During my trip I texted my step-mother and said, "I could live here" her reply, "you would not survive one brutal Chicago winter."  I balked, but she was right, and I have proof, I showed up in Chicago with no jacket, acting like everyday is a Florida day.  Let's face it Chicago has freaky weather.  When we arrived it was drizzly rain and the temps were cool.  The next day, it was 85 degrees, sunny and we were looking for shade spots to stand in during our long walks.  The following day, it was COLD and WINDY-what's up with that?

There were memorable experiences while traveling.  The first one was meeting one of my favorite bloggers, as she would say in the "flesh and blood."  I met Lin the author of the blog  She was just as amazing in person as she is in my virtual blogging community.

We drank these.....

And ate these.......

We actually ate more than this but just wanted to give you the feel.  It was a great first evening.  I felt like I knew Lin for a long time, and in a way I did.  The virtual world has a way of providing the detail and over time tells the story.

Another memorable experience, we scored reservations at The Aviary, if you have been following this blog, you know the cocktails reign supreme at our house.  All I can say about the experience is  "Oh My God!"  The cocktails were a blend of science, art, and design.   It's difficult to describe, it just has to be experienced.

It was weird taking photos in a place like this-almost disrespectful.  Forgive the quality, these were quick snaps before they could see me.

Of course we enjoyed the Chicago Hot dog

We learned our manners

And we enjoyed this...

I know when a blog post is getting too long. I will stop here. Let me say it was an amazing experience. Food and food culture rock my world.  Chicago you rock!

Wednesday, May 9, 2012

Wordless Wednesday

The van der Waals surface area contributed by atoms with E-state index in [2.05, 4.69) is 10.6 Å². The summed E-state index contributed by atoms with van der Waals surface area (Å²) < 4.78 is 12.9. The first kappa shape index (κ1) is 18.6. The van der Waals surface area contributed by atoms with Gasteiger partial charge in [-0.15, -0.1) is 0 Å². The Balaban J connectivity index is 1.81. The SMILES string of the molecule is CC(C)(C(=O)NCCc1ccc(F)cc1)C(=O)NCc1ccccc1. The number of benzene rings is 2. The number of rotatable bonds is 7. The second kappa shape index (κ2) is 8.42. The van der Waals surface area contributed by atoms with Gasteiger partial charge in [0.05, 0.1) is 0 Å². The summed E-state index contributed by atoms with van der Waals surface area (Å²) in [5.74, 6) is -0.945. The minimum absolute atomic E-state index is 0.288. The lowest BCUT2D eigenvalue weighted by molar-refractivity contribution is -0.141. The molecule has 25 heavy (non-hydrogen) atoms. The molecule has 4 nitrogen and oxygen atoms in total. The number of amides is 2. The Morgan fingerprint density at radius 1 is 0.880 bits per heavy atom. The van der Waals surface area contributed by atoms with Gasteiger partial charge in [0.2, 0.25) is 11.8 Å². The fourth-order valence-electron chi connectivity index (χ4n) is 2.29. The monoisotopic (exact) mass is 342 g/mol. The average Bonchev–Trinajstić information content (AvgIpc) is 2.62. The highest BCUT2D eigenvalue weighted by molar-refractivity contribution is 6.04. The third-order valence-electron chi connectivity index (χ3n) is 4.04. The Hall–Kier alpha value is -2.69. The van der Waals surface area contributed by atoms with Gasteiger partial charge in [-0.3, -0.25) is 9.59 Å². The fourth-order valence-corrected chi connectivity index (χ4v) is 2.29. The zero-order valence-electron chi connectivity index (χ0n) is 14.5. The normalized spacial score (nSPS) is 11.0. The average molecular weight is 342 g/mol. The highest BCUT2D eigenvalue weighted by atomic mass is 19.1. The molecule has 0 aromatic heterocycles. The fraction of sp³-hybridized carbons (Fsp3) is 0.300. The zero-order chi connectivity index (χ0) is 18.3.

Photo submitted by Alisha Randall

Sunday, May 6, 2012

Dirt to Table Experience: Refrigerator Pickles, and You Name it, Veggies

The summer veggies are ripening, and there are still a few veggies left over from early spring, and I am ready to brag.  My canning skills at best, are novice-not totally trustworthy. My ability to pickle lends me more a confident role in preserving my bounty.

Until recently, I never thought about pickling vegetables. Growing-up the closest I came to eating pickled anything was eating jarred PICKLES. We were urban dwellers, if it could not purchased at the local Winn-Dixe, it was not going to happen. We did not grow food, we did not think about food-It was all about convenience.

Although my growing up years were not focused on food,  I did enjoy a lot of good food, shared at many other families tables-who did think about food, who brought rich traditions with a more recent immigrant status.  A fond food memory of mine was during my college years (which went on longer than it should have) were small platters of pickled vegetables served along side the main entree, it shared a constant presence at the Iranian family table-twenty-five years later, I appreciate it, I get it.

Refrigerator Pickles and You Name it, Veggies
Makes 2-quarts
Recipe adapted from Food Network


For the Brine:
10 cloves garlic, peeled
2 cups white vinegar
6 teaspoons kosher salt
Several sprigs of fresh dill
1 teaspoon celery seed
1 teaspoon coriander seed
1 teaspoon mustard seed
1/2 teaspoon black peppercorns
1/2 teaspoon pink peppercorns (optional)

For the Vegetables:
Note: I am providing the exact recipe you can substitute, add or delete any of the vegetables. I did!

6 kirby cucumbers, quartered lengthwise
6 young spring carrots, peeled and cut in half lengthwise
1 handful large scallion pieces or green beans
A few pieces of cauliflower to tuck wherever they'll fit
4 small hot red chiles or 2 jalapenos


1.  In a medium saucepan, bring 4 cups to a boil, reduce the heat so the water simmers and add the garlic.  Cook for 5 minutes.  Add the vinegar and salt, raise the heat and bring to a boil, stirring until the salt dissolves.  Remove from the heat.

2.  In 2 clear 1-quart jars, place a few sprigs of dill.  Divide the seeds and the peppercorns between the jars.  Using tongs, remove the garlic from the brine and place 5 cloves in each jar.  Then pack the jars full of cucumbers, carrots, scallions or green beans, cauliflower and chiles.  You want them to be tightly stuffed.

3.  Bring the brine back to a boil, pour it over the vegetables to cover completely, let cool, then cover and refrigerate.  The pickles will taste good in just a few hours, better after a couple of days, and they will keep for about 3 months.


Wednesday, May 2, 2012

Wordless Wednesday

Photo submitted byAunt B's Kitchen